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Concerns about Geocaching & Letterboxing

Guest Anton

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Guest jeremy

The opinion of the writer of this article sums up nicely in the last paragraph -

"Whatever happened to the good old walk in the woods for the mere enjoyment of doing so?" What indeed.


This is a common thread in these forums, so I don't know how much more we can chat about it. I do like how it comes up once in a while, however, to refresh the old players and inform the new players about being careful of the environment and try to keep the trails cleaner than when you found it.


The opinion of the article you point to on the web is extremely biased, but still has some merit. The points expressed in the segment mirror those in the Geocaching FAQ.


I guess I'll just have to reiterate the fact that the people who play are not ruffians with evil intent. In fact, I'd have to say that people who play are intelligent, thoughtful families, couples, and individuals, who take great care when playing in the outdoors. If anything it has made me (and others I've spoken to) appreciate the environment that much more. I now bring a trash bag on every hunt, and am more attentive to my surroundings.



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Guest PneumaticDeath

I think Jeremy's response is well thought out, but even well intentioned people can do harm.


At this point, most geocachers are concientious (sp), but even now I wouldn't be surprised if less than 1/2 of the caches placed in the US are put there with the express permission of the land owner.


As the popularity of the sport grows, (and as bariiers to entry get lower, e.g. as GPS receivers become cheaper/smaller) the people who participate will have less "buy-in", and will often take the easy way over the "right" way.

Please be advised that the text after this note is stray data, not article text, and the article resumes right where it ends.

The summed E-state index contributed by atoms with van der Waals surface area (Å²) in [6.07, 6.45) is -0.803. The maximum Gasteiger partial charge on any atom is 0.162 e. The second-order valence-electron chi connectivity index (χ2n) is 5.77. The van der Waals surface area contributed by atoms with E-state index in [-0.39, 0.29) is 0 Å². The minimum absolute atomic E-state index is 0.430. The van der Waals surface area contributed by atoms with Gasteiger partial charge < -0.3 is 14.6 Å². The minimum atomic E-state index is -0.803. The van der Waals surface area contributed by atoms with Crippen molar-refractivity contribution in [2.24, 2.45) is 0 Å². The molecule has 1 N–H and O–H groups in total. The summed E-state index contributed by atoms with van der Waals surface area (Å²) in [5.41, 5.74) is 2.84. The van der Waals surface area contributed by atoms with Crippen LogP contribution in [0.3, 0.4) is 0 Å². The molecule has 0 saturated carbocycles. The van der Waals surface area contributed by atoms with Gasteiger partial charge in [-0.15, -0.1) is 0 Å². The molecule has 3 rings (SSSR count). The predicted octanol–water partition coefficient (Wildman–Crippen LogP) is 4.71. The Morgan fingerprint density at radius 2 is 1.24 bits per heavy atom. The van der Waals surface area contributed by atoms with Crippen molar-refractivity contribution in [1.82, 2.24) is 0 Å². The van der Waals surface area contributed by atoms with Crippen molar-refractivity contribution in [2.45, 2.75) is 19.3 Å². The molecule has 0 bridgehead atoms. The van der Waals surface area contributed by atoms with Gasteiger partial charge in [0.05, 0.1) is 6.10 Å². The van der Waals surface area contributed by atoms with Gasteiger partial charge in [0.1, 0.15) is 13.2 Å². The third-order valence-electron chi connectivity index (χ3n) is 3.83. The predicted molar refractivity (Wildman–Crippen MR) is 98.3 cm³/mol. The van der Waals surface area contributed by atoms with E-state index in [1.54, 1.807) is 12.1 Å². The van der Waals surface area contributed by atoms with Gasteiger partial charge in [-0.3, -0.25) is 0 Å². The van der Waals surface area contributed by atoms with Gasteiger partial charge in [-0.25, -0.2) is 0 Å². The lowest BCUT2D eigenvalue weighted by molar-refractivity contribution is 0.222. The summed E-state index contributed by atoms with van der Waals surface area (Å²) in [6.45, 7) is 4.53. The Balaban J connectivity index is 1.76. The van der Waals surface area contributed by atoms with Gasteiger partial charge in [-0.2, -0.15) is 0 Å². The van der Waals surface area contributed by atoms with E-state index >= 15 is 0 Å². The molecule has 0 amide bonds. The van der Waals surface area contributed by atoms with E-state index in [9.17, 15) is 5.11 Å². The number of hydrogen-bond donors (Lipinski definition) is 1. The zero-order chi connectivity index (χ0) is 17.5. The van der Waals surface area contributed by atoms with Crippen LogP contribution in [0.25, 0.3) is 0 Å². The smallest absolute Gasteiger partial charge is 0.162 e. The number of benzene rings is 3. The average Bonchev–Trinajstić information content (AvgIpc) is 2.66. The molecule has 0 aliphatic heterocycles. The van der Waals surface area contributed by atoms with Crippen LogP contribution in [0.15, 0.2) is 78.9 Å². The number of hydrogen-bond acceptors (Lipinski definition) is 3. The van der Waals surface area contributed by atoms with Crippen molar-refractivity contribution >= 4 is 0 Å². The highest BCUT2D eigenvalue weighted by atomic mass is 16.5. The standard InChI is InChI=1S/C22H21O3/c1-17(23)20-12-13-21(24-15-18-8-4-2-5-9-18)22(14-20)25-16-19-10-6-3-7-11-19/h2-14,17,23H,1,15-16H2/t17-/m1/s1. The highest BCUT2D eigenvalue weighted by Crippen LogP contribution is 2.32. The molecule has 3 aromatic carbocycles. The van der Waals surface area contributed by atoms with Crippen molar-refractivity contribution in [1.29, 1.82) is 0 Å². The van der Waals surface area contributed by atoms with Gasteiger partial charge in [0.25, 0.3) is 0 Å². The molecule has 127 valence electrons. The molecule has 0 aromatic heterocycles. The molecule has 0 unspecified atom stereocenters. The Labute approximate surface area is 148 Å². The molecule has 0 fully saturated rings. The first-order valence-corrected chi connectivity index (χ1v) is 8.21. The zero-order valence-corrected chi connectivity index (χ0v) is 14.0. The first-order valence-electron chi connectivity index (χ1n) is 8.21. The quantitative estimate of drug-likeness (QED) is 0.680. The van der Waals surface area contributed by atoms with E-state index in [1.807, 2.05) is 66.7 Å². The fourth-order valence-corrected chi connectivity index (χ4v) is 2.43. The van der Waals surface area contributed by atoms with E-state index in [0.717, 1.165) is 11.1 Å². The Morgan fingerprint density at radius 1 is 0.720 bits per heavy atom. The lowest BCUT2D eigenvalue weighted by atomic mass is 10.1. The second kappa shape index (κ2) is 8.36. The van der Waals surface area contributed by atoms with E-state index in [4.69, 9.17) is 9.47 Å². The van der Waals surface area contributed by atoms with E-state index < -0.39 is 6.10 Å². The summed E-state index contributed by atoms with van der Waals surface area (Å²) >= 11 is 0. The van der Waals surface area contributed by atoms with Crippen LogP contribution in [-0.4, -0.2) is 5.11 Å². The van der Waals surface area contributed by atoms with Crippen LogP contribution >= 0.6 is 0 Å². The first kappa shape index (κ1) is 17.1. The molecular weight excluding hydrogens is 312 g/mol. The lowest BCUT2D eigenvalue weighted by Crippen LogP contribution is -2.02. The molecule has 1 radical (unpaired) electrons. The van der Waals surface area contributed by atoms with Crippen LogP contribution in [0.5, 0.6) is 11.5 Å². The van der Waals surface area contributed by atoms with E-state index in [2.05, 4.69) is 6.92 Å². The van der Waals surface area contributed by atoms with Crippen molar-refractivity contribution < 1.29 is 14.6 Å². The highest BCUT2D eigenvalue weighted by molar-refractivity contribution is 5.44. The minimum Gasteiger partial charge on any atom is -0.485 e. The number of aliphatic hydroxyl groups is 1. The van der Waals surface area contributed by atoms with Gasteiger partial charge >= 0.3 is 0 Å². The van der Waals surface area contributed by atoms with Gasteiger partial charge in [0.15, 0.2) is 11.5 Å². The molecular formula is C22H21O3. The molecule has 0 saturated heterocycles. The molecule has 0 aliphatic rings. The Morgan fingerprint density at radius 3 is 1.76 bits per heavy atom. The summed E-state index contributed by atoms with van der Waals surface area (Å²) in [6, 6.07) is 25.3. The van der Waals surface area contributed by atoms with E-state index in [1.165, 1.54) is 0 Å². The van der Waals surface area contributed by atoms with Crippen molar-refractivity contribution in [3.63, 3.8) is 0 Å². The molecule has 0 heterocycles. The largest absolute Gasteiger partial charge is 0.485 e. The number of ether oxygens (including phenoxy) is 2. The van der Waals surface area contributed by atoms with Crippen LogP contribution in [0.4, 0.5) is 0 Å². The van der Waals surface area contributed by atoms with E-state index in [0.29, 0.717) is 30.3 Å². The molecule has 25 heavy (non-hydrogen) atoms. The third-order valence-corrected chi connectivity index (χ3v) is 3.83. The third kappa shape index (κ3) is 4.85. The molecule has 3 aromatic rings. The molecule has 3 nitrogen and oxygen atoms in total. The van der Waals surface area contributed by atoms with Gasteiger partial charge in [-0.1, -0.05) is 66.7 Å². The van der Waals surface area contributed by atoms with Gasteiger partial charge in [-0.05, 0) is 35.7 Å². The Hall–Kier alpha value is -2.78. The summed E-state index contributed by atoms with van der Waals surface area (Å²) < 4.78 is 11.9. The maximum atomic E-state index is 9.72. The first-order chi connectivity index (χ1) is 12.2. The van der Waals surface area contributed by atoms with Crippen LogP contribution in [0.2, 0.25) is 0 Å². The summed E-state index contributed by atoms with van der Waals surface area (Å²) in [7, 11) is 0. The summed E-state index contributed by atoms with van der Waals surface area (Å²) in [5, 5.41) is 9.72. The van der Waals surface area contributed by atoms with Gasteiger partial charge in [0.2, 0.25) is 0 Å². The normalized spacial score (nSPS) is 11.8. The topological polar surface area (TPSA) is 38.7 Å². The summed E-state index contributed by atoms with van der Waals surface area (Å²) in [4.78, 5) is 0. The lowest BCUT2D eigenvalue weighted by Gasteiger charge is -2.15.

Already many cache locations are given away by the trails that people beat to them, even if established trails lead close to the cache already, it's often difficult to know that without a pretty good familiarity of the area.


Given the choice between spending a day or two scouting out the area and researching approaches, or just taking the major trail to within 1/4 mile and bushwacking the rest of the way (taking a hour at the worst), many people will chose the more destructive trailblazing method. I know that I've been guilty of doing this at least a few times.


Look at how other leisure activitites by well intentioned people have become environmentally destructive. Mountain biking, for example, can do an incredible amount of damage. Even if most mountainbikers are careful, the few who go off trail do much damage.


I'm not sure what the answer is, but it's time to ask difficult questions. Among those: Does this sport need to be better regulated? De we need higher barriers to entry? Is peer pressure enough? If so, how should it be applied?


-- Mitch

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